- Posted November 3, 2012 by
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Petroleum Task Force Submits Report To Jonathan
The Petroleum Special Task Force commissioned to probe, verify and recover debts owed the federal government in the petroleum sector Friday submitted its report to President Goodluck Ebele Jonathan at the Presidential Villa, Abuja. There was however a sharp disagreement between Chairman of the task force, Mr. Nuhu Ribadu, the pioneer chairman of the EFCC, and Deputy Chairman, Mr. Steve Oronsaye, a former Head of Service, over procedural issues, findings and recommendations in the report which Oronsaye described as fundamentally flawed. He urged President Jonathan not to accept the document. While Oronsaye and Ribadu traded words on the report, President Jonathan, who keenly listened to the exchanges, tried to calm frayed nerves by saying that it is not unusual for committee members to have divergent opinions on a task. He described both men as patriots. Ribadu as chairman of the special task force was first to address the President and those present. He said: “Mr. President, the recommendation of our task force will strengthen institutions responsible for the management of petroleum institution and increase revenue accruing to the federal government of Nigeria. “Mr. President our assignment is essentially to enhance government revenue in proving transparency and accountability and help you to fight corruption in this industry. Therefore in the course of the assignment, our work was extensive, our findings and our recommendations are far reaching in these various issues covered in our terms of reference…” However Orosanye interjected saying, “I want to say to you Mr. President that the process that has been followed is flawed and the report that has just been submitted to the honourable Minister is the immediate reaction to the President’s directive that the report be submitted. “The last time this committee met was in early July when the draft report was to be considered and I raised certain pertinent issues. It was agreed and suggested and accepted at that meeting that a small group be put together to review, modify and return to the report drafting committee before presenting to the whole house. That did not happen. No matter how good the efforts that have been put into this exercise, as long as the process is flawed and that report is one that cannot be implemented. “When Mr. President gave the directed that the report be submitted today, we should have been man enough to say, it is not feasible. When I came in, I asked the secretary, where is the signature page? He said the chairman is to sign for all of us. I said certainly, I have not authorized anybody to sign on my behalf. “I don’t know what the report contains. Therefore, in my view, I do not think the report should be accepted at this time, I challenge any member of this committee to take me on.” “It is unfortunate that the point has been missed on the process issue. We agreed that the committee be brought to a committee of the whole. That was not done. Some of the figures that were in the draft report were un-reconciled figures and I did say in that meeting that we have institutions responsible for this figures and therefore you should work with these institutions. I do not know whether DPR and FIRS are here. These are the people who should be talking about these figures and there were statements that were subjective. “What I am saying is that the President has said come and submit the report, so what, if we are not ready, we are not ready. When I say so what, the President has spoken, we should be man enough to tell the President that we are not ready. That is the reason why you are handing over a report that is not process driven,” he said looking at Ribadu.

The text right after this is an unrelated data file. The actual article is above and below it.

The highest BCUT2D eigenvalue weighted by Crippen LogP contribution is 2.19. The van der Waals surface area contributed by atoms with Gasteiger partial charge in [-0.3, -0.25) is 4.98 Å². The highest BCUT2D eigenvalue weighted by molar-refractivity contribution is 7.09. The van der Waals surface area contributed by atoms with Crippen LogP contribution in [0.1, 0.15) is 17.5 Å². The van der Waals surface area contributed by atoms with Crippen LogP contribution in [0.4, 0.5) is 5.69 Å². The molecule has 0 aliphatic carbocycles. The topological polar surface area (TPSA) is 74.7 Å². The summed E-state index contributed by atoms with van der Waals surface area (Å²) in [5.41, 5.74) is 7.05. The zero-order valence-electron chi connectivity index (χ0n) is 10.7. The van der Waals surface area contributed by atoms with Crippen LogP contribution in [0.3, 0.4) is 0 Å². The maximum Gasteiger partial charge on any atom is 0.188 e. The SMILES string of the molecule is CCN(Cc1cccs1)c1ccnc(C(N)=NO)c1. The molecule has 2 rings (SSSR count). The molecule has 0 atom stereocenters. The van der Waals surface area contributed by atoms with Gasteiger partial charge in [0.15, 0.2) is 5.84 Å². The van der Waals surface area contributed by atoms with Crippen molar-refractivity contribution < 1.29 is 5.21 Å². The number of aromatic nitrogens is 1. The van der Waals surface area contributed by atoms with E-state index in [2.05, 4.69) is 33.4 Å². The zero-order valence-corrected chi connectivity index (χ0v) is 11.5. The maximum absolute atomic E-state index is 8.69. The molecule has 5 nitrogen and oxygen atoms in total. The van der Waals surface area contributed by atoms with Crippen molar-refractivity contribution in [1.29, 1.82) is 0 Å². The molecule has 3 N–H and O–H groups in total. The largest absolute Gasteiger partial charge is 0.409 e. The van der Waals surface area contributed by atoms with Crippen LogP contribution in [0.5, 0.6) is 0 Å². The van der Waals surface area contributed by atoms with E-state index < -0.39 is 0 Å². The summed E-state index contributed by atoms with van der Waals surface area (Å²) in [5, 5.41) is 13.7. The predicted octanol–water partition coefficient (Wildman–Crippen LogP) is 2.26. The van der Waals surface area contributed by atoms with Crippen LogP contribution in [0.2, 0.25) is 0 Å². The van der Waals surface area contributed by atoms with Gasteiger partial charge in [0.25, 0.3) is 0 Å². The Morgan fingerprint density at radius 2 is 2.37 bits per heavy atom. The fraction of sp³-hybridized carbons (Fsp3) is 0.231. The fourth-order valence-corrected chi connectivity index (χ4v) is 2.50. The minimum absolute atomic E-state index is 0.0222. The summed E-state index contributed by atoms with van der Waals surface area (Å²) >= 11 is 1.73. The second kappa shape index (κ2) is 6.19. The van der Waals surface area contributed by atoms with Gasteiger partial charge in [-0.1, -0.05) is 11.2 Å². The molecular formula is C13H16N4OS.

Both Ribadu and Oro